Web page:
SEATTLE (AP) -- Washington waters are supposed to be clean enough to protect people who eat fish from it, but the state standard assumes people can safely eat less than 8 ounces of fish a month.
State environmental regulators think that's too low. Many residents likely eat more than the current rate of 6.5 grams a day. So the state is recommending a rate that would protect people who eat at least 24 times that amount.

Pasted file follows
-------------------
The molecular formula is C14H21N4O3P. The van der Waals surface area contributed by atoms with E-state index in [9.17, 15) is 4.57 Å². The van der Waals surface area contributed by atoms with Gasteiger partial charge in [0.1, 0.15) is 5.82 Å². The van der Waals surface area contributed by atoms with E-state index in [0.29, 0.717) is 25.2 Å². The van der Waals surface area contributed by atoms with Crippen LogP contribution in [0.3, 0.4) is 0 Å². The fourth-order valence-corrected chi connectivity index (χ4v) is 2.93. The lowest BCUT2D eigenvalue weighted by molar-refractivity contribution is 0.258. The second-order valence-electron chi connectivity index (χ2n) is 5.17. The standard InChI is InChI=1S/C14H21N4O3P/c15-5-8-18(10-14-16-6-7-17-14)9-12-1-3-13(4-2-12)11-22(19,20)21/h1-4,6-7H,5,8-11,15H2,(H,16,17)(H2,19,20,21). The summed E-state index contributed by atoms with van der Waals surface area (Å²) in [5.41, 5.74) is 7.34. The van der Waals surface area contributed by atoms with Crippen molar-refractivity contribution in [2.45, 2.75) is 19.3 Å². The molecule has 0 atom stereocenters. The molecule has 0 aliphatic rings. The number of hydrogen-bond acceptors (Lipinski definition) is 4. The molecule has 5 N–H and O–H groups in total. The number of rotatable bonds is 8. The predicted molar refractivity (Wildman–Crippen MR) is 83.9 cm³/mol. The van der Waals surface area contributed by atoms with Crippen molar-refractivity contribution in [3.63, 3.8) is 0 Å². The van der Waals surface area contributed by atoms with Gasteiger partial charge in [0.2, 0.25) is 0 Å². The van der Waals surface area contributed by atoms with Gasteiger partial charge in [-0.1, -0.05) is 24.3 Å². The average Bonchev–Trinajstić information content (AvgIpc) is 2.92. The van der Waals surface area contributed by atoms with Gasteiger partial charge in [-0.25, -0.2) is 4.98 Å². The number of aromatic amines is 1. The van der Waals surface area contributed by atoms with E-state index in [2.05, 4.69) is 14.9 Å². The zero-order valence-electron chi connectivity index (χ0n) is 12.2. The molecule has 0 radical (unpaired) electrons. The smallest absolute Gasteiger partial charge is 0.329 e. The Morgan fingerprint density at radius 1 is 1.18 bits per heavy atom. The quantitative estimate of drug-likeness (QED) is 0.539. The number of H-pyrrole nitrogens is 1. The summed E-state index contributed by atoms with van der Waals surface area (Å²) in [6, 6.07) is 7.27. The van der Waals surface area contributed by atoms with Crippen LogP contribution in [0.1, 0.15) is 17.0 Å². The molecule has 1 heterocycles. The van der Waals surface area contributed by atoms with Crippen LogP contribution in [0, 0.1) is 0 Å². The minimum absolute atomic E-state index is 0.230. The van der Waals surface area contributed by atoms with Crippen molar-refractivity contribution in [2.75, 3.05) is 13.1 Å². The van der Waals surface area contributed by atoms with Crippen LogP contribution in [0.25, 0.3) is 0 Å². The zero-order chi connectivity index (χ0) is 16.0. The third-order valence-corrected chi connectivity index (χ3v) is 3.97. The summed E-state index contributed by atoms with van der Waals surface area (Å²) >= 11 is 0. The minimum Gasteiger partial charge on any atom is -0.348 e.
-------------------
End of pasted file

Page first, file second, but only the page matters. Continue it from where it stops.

How much fish Washington residents consume is important because it helps drives water quality standards and pollution control. A higher fish consumption rate means fewer toxic pollutants would be allowed in state waters -- and likely tougher requirements for polluters.
Several tribes are pushing for a state standard that protects people who eat the most fish.